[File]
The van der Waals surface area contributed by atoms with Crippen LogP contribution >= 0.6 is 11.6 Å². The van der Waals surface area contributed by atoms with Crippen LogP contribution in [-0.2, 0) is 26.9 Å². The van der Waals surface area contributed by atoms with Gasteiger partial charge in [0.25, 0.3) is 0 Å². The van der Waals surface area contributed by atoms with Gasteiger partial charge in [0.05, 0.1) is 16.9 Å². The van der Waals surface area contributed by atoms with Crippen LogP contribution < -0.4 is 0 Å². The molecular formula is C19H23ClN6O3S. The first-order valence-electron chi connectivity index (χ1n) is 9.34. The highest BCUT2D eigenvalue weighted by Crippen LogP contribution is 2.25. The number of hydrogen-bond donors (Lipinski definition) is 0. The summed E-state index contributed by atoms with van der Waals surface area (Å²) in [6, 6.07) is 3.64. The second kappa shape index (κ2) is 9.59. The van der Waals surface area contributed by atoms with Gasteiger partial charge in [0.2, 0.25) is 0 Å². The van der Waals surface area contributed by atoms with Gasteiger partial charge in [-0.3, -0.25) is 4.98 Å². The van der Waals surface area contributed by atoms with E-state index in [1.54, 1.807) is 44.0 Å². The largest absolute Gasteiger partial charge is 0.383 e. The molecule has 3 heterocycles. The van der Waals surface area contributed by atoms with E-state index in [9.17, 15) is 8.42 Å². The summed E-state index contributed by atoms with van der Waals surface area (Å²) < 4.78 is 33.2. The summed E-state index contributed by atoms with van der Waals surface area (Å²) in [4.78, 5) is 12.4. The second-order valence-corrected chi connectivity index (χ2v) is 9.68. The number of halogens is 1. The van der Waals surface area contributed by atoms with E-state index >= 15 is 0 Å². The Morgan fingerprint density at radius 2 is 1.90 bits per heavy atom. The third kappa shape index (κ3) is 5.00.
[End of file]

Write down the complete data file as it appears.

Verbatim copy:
The van der Waals surface area contributed by atoms with Crippen LogP contribution >= 0.6 is 11.6 Å². The van der Waals surface area contributed by atoms with Crippen LogP contribution in [-0.2, 0) is 26.9 Å². The van der Waals surface area contributed by atoms with Gasteiger partial charge in [0.25, 0.3) is 0 Å². The van der Waals surface area contributed by atoms with Gasteiger partial charge in [0.05, 0.1) is 16.9 Å². The van der Waals surface area contributed by atoms with Crippen LogP contribution < -0.4 is 0 Å². The molecular formula is C19H23ClN6O3S. The first-order valence-electron chi connectivity index (χ1n) is 9.34. The highest BCUT2D eigenvalue weighted by Crippen LogP contribution is 2.25. The number of hydrogen-bond donors (Lipinski definition) is 0. The summed E-state index contributed by atoms with van der Waals surface area (Å²) in [6, 6.07) is 3.64. The second kappa shape index (κ2) is 9.59. The van der Waals surface area contributed by atoms with Gasteiger partial charge in [0.2, 0.25) is 0 Å². The van der Waals surface area contributed by atoms with Gasteiger partial charge in [-0.3, -0.25) is 4.98 Å². The van der Waals surface area contributed by atoms with E-state index in [1.54, 1.807) is 44.0 Å². The largest absolute Gasteiger partial charge is 0.383 e. The molecule has 3 heterocycles. The van der Waals surface area contributed by atoms with E-state index in [9.17, 15) is 8.42 Å². The summed E-state index contributed by atoms with van der Waals surface area (Å²) < 4.78 is 33.2. The summed E-state index contributed by atoms with van der Waals surface area (Å²) in [4.78, 5) is 12.4. The second-order valence-corrected chi connectivity index (χ2v) is 9.68. The number of halogens is 1. The van der Waals surface area contributed by atoms with E-state index >= 15 is 0 Å². The Morgan fingerprint density at radius 2 is 1.90 bits per heavy atom. The third kappa shape index (κ3) is 5.00.